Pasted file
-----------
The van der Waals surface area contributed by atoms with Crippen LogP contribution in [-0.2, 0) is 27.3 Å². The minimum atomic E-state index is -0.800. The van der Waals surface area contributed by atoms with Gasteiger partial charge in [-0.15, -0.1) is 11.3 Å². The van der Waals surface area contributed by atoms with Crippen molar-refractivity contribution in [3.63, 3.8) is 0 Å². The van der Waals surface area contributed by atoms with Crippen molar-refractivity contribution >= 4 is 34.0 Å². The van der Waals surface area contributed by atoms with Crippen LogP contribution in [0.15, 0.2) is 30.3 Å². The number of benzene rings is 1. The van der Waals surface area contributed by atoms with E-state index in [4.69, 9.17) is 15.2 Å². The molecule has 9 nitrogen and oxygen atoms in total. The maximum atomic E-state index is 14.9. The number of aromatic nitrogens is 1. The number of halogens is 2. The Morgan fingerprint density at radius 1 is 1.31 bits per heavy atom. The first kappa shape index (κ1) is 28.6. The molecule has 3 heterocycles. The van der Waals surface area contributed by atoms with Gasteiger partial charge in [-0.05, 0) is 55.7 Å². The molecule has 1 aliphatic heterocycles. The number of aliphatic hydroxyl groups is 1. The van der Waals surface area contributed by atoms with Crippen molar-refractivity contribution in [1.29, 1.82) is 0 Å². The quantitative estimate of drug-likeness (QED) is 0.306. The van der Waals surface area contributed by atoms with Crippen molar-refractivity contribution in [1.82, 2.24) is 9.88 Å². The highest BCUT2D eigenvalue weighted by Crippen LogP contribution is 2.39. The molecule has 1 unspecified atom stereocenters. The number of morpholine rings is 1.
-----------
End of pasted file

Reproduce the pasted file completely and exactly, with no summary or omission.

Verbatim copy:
The van der Waals surface area contributed by atoms with Crippen LogP contribution in [-0.2, 0) is 27.3 Å². The minimum atomic E-state index is -0.800. The van der Waals surface area contributed by atoms with Gasteiger partial charge in [-0.15, -0.1) is 11.3 Å². The van der Waals surface area contributed by atoms with Crippen molar-refractivity contribution in [3.63, 3.8) is 0 Å². The van der Waals surface area contributed by atoms with Crippen molar-refractivity contribution >= 4 is 34.0 Å². The van der Waals surface area contributed by atoms with Crippen LogP contribution in [0.15, 0.2) is 30.3 Å². The number of benzene rings is 1. The van der Waals surface area contributed by atoms with E-state index in [4.69, 9.17) is 15.2 Å². The molecule has 9 nitrogen and oxygen atoms in total. The maximum atomic E-state index is 14.9. The number of aromatic nitrogens is 1. The number of halogens is 2. The Morgan fingerprint density at radius 1 is 1.31 bits per heavy atom. The first kappa shape index (κ1) is 28.6. The molecule has 3 heterocycles. The van der Waals surface area contributed by atoms with Gasteiger partial charge in [-0.05, 0) is 55.7 Å². The molecule has 1 aliphatic heterocycles. The number of aliphatic hydroxyl groups is 1. The van der Waals surface area contributed by atoms with Crippen molar-refractivity contribution in [1.29, 1.82) is 0 Å². The quantitative estimate of drug-likeness (QED) is 0.306. The van der Waals surface area contributed by atoms with Crippen molar-refractivity contribution in [1.82, 2.24) is 9.88 Å². The highest BCUT2D eigenvalue weighted by Crippen LogP contribution is 2.39. The molecule has 1 unspecified atom stereocenters. The number of morpholine rings is 1.